As for live coverage, most media houses have invested in OB vans but are usually denied coverage by the more monied pay TV channels. Initiatives such as that by Nation Media Group to focus on youth tournaments are laudable but still lacking in creativity and appeal.
Some like Citizen TV & KTN have once in awhile tried producing local sports digest programmes which again filter away due to lack of investment in local sports content. These are also usually deplete of any meaningful visual effects and creative presentation.
Most radio stations have adopted the ‘live coverage’ of some sports such as football and rugby, but in most cases the same journos are viewing this in their studio beamed from cable and pay channels- not much creativity there.
As for coverage of local sporting activity, there has been marked improvement, though it’s usually knee-jerk and not always consistent. This is relegated to the weekends, fine for most sports enthusiasts. As for expertise in those sports, the best they do is have interviews and funny opinion shows and polls which irritate more than serve the purpose of analysing and remedying the sports world.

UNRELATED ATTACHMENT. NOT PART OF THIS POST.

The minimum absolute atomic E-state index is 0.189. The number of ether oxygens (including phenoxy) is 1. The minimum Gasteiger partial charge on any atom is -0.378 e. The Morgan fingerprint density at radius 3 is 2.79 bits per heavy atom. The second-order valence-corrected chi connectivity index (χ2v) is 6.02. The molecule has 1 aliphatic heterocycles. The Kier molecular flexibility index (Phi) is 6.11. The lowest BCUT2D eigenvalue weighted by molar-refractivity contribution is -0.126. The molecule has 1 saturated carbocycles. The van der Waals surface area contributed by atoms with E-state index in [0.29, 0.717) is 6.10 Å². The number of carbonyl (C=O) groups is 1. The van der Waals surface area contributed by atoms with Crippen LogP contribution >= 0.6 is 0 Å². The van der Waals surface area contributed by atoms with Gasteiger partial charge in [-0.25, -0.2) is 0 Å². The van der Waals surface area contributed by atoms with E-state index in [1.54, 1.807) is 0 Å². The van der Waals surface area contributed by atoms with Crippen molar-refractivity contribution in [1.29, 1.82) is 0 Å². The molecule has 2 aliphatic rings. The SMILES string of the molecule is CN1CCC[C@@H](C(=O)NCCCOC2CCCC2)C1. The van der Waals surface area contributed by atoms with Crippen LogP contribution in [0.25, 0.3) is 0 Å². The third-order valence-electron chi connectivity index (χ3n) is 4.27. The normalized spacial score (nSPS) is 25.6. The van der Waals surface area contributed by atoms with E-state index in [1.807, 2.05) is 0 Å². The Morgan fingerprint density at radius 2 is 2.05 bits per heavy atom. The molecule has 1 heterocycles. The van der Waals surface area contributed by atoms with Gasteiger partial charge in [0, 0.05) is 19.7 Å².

We still wonder how foreign content gets well over 75% on a daily basis while we have local sports that can make up for that. True our sports world is still small compared to more developed countries, but we have issues that can be tackled better – management, youth development, local leagues, pundits, sports business and marketing, sports events bidding and hosting etc.
Some dailies have pull-outs such as the Daily Nation on Monday – but this comes and goes depending on the editorial policy of the day. The Standard had also started some analytical bits on sports and business but these faded as the paper even readjusted their ‘upside-down’ look (where had that come from anyway?)